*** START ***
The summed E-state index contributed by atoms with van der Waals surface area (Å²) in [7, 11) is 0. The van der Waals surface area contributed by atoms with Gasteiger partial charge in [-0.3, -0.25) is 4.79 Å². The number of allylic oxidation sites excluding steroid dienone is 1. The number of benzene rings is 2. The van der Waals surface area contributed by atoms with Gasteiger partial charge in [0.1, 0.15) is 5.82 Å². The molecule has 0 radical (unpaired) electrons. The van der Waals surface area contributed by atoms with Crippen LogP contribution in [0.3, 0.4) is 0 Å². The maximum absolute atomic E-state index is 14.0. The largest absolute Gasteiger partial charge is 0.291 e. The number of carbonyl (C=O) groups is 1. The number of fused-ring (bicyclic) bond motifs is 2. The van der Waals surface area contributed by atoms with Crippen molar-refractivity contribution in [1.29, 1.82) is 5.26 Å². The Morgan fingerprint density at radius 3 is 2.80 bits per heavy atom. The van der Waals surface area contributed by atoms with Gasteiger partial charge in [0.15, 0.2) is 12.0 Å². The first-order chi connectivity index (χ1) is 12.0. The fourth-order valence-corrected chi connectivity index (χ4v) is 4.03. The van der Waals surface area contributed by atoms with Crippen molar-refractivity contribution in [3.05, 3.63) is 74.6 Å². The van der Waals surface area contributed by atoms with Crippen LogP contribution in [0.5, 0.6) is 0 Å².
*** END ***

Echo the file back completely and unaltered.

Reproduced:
The summed E-state index contributed by atoms with van der Waals surface area (Å²) in [7, 11) is 0. The van der Waals surface area contributed by atoms with Gasteiger partial charge in [-0.3, -0.25) is 4.79 Å². The number of allylic oxidation sites excluding steroid dienone is 1. The number of benzene rings is 2. The van der Waals surface area contributed by atoms with Gasteiger partial charge in [0.1, 0.15) is 5.82 Å². The molecule has 0 radical (unpaired) electrons. The van der Waals surface area contributed by atoms with Crippen LogP contribution in [0.3, 0.4) is 0 Å². The maximum absolute atomic E-state index is 14.0. The largest absolute Gasteiger partial charge is 0.291 e. The number of carbonyl (C=O) groups is 1. The number of fused-ring (bicyclic) bond motifs is 2. The van der Waals surface area contributed by atoms with Crippen molar-refractivity contribution in [1.29, 1.82) is 5.26 Å². The Morgan fingerprint density at radius 3 is 2.80 bits per heavy atom. The van der Waals surface area contributed by atoms with Gasteiger partial charge in [0.15, 0.2) is 12.0 Å². The first-order chi connectivity index (χ1) is 12.0. The fourth-order valence-corrected chi connectivity index (χ4v) is 4.03. The van der Waals surface area contributed by atoms with Crippen molar-refractivity contribution in [3.05, 3.63) is 74.6 Å². The van der Waals surface area contributed by atoms with Crippen LogP contribution in [0.5, 0.6) is 0 Å².